In 1992, an associate professor of kinesiology and bioengineering at the University of Illinois who had created a training program to help athletes increase performance levels, Dr. Jack Groppel, and a sports psychologist who had developed a science-based energy management training solution, Dr. James Loehr, combined their respective programs to form the Human Performance Institute (eventually acquired by Johnson & Johnson). Both Groppel and Loehr subsequently wrote some of the first mainstream publications linking the fundamentals of emerging athletic performance enhancers (e.g., energy management, impact of sleep and active recovery, nutrition) to the corporate world. Groppel’s The Corporate Athlete (1999) and Loehr’s Stress for Success (1997) and The Power of Full Engagement (2003) became “go-to” guides for Olympic gold medalists, military Special Forces, surgeons, Wall Street traders, entrepreneurs, and Fortune 500 CEOs all seeking to achieve optimal and sustained high performance

More than fifteen years later, the field of human performance optimization made a quantum leap with the advent of fitness trackers that could accurately monitor both movement and physiological response. Not surprisingly, around that same time words like “biohacking” and “quantified self” made their first appearance as a new wave of experimentation to enhance human performance coincided with professional environments characterized by more speed, intensity, and change. Everyone from Silicon Valley entrepreneurs to Wall Street hedge fund managers began to experiment with everything from nootropics (drugs and other substances to enhance brain function) to polyphasic sleep (sleeping once per 24-hour day for a few hours, supplemented with 20-minute naps) to ketogenic (high fat, super low carbohydrate) and meal replacement diets to high intensity interval training, all to get an edge over the competition.

It’s not a stretch to believe that this trend among high performers will continue and that the advent of emerging technologies like genetic testing, real-time glucose and EEG monitoring, and AI-enabled vision systems will radically accelerate it. It should also come as no surprise when global companies, facing a future of increased automation, job displacement, and winner-take-all competition, starting with those in “high risk-high reward” domains like finance, health care, and high tech, begin to continuously monitor and actively coach their employees like world-class athletes. These companies may even begin to differentiate themselves by the effectiveness of their programs to attract even more high performers, creating a virtuous cycle of upgrades and impact. And, as the cost of enabling technologies go down and coaching delivery techniques scale, opportunities for organizations of all shapes and sizes to follow their lead will multiply.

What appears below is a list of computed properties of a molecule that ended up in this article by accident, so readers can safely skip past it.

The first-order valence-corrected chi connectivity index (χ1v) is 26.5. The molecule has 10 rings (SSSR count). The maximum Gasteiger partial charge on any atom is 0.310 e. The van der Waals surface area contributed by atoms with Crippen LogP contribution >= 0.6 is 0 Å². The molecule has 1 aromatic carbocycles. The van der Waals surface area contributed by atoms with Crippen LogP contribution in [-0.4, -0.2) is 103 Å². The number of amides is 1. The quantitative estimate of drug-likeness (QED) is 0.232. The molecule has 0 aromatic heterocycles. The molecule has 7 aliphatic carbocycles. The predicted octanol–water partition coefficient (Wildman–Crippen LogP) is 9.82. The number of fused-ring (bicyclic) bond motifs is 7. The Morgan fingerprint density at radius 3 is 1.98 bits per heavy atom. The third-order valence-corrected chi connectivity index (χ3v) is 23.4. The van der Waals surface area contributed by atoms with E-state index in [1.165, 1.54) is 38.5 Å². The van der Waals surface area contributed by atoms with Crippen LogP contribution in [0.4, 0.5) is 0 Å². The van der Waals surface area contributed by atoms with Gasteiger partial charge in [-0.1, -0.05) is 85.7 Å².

These corporate interventions to enhance human performance will be science-based, analytically derived, and individually customized. For example, brain surgeons in the same hospital could get radically different protocols based on, for example, personal genetics, baseline metrics, response to interventions, work environment, daily schedule, and development goals. In the future, we’ll look back on today’s cutting-edge management techniques and training and development programs as we do typewriters—relatively effective compared to alternatives at the time but now a quaint and curious relic of a bygone era.

As the futurist William Gibson said, “The future is already here, it’s just unevenly distributed.,” and there are already signals that foretell this future as indicated by a sample of some recent headlines. Today’s edge cases are tomorrow’s mainstream:

So what about employee privacy? What happens to this potentially sensitive data and how is it used? Isn’t this just another weapon for employers to use to coerce and cajole their workforce into “doing more”? All legitimate questions and worthy of deeper consideration in future posts. The short answer to many of these concerns might be that all innovations find a way to overcome impediments to adoption if the potential rewards are high enough…

What we already know is that more than 60 percent of C-level executives polled in a recent Accenture survey said that their organizations are using new technologies to collect data on their people and their work to gain more actionable insights — from the quality of work and the way people collaborate to their safety and well-being. While there were concerns from employees, that same survey found that 92 percent of workers are open to the collection of data on them and their work, but only if it improves their performance or well-being or provides other personal benefits. More than six in 10 workers would exchange their work-related data for more-customized compensation, rewards and benefits, and about the same percentage would do so for more customized learning and development opportunities.

What does all this mean for organizations around the world? I think that this emerging intersection of relevant new technologies, global trends, a deeper understanding of personal biology, and ever more intensified competition in all spheres of human existence has the potential to fundamentally reshape the discipline of management in the decades ahead. It could impact the very notion of leadership and talent development, shape work environments, change incentive systems, and alter policies that have governed employment for over a century. The most progressive companies, the industry leaders of the future, will “hack” a new code of work—one based on optimizing human performance and, in the process, create a workplace that is at once more productive, engaging, and rewarding.